The Nels Cline Singers – Initiate (2010)

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Multiple personality disorder is considered an affliction among the mentally disabled, but when it comes to the artistry of that unquenchable, multidimensional guitarist Nels Cline, it’s the very thing that makes him such an unpredictably compelling musician. Each time I’ve audited a new record of his, like his celebration of the music of Andrew Hill or another genre-bending effort by his Nels Cline Singers, it’s always been an intriguing experience. He uses genres interchangeably as a means to an end, avenues of the familiar to create things unfamiliar. His clashing of beauty with abrasion mirrors inner conflicts all people face, giving his music a human element just from its complex demeanor.

That’s Nels Cline for you: always probing, shoving aside musical barricades and regardless of where he trespasses, you always know it’s him.

Last April 13, The Nels Cline Singers unleashed their fourth album, Initiate, and this ambitious trio completed by Devin Hoff (contrabass, bass guitar) and Scott Amendola (drums, percussion, electronic effects), their first in three years and fourth overall. This time, TNCS expanded the already wide boundaries of encompassing the rugged musical terrain they traverse; Cline explicitly pulls from sources of inspiration he’s only hinted at prior to this. All Cline records are an audial trip with surprises lurking in every corner to begin with, but Initiate tries even harder to shock and awe ya’.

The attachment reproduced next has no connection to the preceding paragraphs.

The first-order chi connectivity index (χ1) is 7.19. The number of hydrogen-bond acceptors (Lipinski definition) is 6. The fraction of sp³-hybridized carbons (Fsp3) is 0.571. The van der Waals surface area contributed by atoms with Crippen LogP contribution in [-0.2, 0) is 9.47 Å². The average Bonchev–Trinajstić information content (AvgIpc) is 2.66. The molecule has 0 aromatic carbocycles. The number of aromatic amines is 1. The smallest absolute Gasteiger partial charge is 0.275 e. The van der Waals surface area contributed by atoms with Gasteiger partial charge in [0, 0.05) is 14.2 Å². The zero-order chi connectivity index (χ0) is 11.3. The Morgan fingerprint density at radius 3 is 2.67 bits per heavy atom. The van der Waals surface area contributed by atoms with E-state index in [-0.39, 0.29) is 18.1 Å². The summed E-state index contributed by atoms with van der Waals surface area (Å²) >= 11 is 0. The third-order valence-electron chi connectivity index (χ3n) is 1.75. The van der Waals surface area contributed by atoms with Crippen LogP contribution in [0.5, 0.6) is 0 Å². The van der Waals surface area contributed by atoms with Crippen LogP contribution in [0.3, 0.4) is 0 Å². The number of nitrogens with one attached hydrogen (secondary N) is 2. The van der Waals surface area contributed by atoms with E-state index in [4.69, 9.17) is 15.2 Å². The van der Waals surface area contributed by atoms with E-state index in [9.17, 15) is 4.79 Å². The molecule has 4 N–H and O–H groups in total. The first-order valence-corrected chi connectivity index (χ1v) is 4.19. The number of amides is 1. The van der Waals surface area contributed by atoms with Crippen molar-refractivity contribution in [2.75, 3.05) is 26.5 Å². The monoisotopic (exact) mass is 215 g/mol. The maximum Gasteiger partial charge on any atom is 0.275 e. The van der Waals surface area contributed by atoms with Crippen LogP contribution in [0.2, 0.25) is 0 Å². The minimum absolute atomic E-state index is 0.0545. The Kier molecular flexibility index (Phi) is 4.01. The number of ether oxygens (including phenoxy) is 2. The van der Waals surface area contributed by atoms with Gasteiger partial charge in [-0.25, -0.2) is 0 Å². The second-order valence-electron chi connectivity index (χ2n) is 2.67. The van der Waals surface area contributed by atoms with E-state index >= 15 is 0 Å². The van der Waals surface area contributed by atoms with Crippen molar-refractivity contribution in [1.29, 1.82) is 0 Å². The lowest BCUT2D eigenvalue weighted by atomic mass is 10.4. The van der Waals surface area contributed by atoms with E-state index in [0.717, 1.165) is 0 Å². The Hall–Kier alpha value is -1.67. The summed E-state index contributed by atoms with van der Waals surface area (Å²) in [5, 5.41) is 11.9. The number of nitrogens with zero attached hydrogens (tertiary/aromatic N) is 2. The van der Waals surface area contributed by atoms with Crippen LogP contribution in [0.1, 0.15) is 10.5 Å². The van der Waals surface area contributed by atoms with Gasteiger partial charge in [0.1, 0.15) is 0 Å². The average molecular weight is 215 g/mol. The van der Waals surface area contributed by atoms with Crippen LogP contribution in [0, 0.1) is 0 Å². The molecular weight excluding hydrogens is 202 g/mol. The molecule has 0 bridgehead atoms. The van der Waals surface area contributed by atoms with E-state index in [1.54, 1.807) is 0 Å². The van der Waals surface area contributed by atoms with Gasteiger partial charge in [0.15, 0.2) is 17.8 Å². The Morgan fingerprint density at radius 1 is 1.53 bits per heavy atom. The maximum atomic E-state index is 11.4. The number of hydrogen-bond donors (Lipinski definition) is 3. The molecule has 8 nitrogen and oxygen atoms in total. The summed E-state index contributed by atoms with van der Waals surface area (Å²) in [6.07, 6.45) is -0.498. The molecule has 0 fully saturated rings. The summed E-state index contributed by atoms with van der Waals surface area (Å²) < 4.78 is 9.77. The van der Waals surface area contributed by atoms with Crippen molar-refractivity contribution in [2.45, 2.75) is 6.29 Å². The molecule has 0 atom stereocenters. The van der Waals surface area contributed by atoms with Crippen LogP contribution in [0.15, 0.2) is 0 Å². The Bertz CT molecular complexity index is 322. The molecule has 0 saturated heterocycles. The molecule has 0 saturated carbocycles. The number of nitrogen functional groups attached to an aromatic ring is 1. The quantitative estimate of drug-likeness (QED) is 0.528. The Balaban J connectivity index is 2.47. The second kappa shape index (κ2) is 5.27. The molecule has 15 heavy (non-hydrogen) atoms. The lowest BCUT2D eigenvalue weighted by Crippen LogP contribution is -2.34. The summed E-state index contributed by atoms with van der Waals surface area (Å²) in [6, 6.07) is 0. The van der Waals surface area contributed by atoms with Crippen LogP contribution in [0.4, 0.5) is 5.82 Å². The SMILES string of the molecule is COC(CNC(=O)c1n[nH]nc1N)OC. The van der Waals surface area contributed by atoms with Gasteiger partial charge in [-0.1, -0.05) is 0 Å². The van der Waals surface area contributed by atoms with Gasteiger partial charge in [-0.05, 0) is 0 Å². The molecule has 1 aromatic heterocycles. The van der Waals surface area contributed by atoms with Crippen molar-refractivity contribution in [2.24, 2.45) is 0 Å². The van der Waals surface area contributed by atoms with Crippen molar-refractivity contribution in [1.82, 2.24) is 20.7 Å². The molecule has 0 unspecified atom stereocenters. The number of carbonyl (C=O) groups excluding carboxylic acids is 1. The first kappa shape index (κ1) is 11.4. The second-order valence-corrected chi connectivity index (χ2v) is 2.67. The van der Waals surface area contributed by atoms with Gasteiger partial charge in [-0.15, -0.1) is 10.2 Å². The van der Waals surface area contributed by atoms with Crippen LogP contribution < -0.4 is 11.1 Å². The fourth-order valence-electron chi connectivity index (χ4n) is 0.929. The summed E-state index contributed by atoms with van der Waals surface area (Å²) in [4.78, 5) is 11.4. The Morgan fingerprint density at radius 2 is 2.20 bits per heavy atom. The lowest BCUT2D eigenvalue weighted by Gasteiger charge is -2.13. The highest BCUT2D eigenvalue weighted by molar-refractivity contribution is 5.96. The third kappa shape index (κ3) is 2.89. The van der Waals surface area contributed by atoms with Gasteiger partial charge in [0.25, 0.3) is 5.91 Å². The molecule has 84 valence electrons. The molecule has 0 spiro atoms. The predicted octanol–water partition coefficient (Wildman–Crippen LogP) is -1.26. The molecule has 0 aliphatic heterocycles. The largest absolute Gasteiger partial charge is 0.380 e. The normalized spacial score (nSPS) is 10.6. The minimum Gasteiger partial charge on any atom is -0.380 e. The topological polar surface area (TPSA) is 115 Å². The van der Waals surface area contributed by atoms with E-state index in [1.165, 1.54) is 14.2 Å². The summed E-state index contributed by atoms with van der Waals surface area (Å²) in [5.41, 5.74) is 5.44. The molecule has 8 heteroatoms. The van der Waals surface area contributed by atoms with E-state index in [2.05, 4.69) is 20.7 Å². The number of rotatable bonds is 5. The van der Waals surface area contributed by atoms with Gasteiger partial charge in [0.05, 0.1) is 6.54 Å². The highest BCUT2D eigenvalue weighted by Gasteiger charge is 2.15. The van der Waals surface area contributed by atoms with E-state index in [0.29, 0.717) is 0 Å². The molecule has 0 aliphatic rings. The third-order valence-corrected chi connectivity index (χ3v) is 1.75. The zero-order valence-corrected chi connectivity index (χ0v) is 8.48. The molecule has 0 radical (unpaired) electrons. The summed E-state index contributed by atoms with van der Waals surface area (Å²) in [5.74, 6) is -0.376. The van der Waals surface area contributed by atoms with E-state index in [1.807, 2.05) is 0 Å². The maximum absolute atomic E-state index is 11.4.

The lush, electro-ambient “Into It” lulls listeners into thinking this record is going to be a mood project, not much unlike Cline’s solo work Coward (2008). The daydream abruptly disperses as this song transitions into the hard, angular rock groove of “Floored” (video below). Coming off like a dead-on cross between “Right Off” and “Black Satin,” Amendola and Hoff pump out an aggressive straight ahead bed of a beat that Cline exploits with attitude and a head-shaking array of tricks from his big bag. Hendrix and pre-Mahavishnu McLaughlin might be recalled as Cline works a nifty wah-wah, but he goes further out into the abyss than either of those guys dared to go.

“Divining” is grooved-based, too, but in a completely different way; Hoff’s lyrical contrabass provides the spark for a melodically simple but texturally rich song in which Cline builds on layers of colors one guitar strum at a time as Amendola does the last thing you’d expect the Nels Cline Singers to do: sing (albeit in the form of a wordless background vocal). David Witham‘s electric piano gives the understated suspended “You Noticed” a warm glow, and “Red Line To Greenland” explores the electronic possibilities of “new” music noise for three minutes before launching into a gruff, experimental rock exercise. “Mercy (Supplication)” is about a searching melody in a tip of the hat to the unusual but inspiring compositional style of the recently departed Joe Zawinul. That track is later continued as “Mercy (Procession),” where Amendola gets in some intricate subtleties before the songs build in intensity until it reaches a strained, beautiful frenzy.